(“Who will watch the watchmen?”)
The answer we have been living under for 230+ years was famously laid out by Montesquieu and realized in the doctrine of separation of powers in the Constitution. Under this model, each of the “three branches of government”: legislative, executive, and judicial is supposed to be limited in its natural tendency to accumulate power by the countervailing authorities of the other two. Despite the wide range of the ordinary jousting between and carping about each branch from advocates of the other two, the only fundamental shift among the three since the early 19C has been the accumulation of discretion by the executive branch, which has been driven particularly by the increasing breadth of governmental action and responsibility, as well as military technologies which have altered the nature of the nominally limited Presidential war powers.
Another change, however, calls out for remediation: the embedded nature of the political class as a whole which has manifested in members of Congress serving for multiple decades with little competition, hideous gerrymandering, an ossified duopoly of political parties, and election mechanisms corrupted long before Citizens United (2010). We have created a political oligarchy whose differences from the “democratic centralism” practiced by the Chinese Communist Party are far fewer than we would like to think. And, as is the nature of oligarchies, they prefer to “police” themselves, with the result that, once in office, Congressional “Ethics” Committees are a joke (Congress writes its own special health insurance and pension rules and exempts itself from standard rules preventing discrimination and abuse) and impeachment has descended into political theater.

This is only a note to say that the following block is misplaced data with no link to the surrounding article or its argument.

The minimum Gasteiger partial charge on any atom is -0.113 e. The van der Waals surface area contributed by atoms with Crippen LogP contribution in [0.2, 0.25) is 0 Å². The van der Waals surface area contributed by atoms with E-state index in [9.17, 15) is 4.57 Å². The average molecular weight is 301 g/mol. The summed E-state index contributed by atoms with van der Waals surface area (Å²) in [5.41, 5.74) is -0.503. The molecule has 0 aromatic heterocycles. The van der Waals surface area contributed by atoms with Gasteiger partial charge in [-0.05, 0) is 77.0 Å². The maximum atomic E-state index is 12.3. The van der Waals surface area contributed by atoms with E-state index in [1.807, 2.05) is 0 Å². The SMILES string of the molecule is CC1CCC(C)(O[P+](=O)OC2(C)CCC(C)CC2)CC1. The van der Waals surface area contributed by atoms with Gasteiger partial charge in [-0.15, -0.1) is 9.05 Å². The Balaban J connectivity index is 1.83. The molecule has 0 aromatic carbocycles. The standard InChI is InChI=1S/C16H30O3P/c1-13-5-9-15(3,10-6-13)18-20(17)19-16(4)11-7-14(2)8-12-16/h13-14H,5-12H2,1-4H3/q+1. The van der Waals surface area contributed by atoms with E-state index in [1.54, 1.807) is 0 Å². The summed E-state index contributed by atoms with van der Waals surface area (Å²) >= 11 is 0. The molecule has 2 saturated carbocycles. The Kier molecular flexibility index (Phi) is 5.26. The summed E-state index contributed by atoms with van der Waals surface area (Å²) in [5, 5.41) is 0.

Addressing these concerns will require a set of Constitutional changes that go beyond the simple tinkering of imposing term limits and reserving political speech rights to actual persons (i.e., excluding corporations). Efforts in the post-Watergate era which led to the creation of the Federal Election Commission (another model of bureaucratic toothlessness) were well intended but ran headlong into the power of incumbency and First Amendment sanctimoniousness. When ordinary political processes have been corrupted, expecting them to produce useful and meaningful controls is naïve.
In The Republic, Plato proposed that a council of Guardians, made up of a small group of the wisest, best educated men, would be the best form of government. Such an approach doesn’t sit well in a democratic age with risks of corruption and difficulties of selection looming large. Nor does the closest current example: the Iranian Republic, bode well for a plenary, omnicompetent group dictatorship.
Perhaps a blending of Socrates and Montesquieu might be an improvement. A council of the wise whose scope of authority was limited to electoral and governmental integrity. They would be charged with administering electoral laws and constitutional provisions, including limitations on expenditures and methods, processes of selecting candidates, demarking electoral districts, and hearing allegations of corruption and other improper behavior on the part of elected officials.
A group of 5-7 members, eligible for a single term of 5-10 years, prohibited from further participation in politics and government (for themselves and their immediate families) could be trusted to act for the public good. Two members would be chosen by each house of Congress (using weighted voting to limit majority domination) plus three members to be chosen by the Supreme Court.
This Democracy Council would combine aspects of a standard administrative agency (including a combination of rule-making and enforcing powers), the recent upsurge in state-created citizen redistricting commissions, and Congressional “Ethics” Committees. Funding would be constitutionally guaranteed at a multiple of the budget of the Supreme Court.
A fourth arm of government might seem too radical, but this Democracy Council might be seen as at least half a branch. Judicial in stature, legislative in powers, but with a limited jurisdiction and enforcement powers, it might be an important step in restoring confidence in the democratic process. There are many examples of election commissions used in other countries, some of which have maintained integrity and independence from incumbent governments, from which we could draw lessons.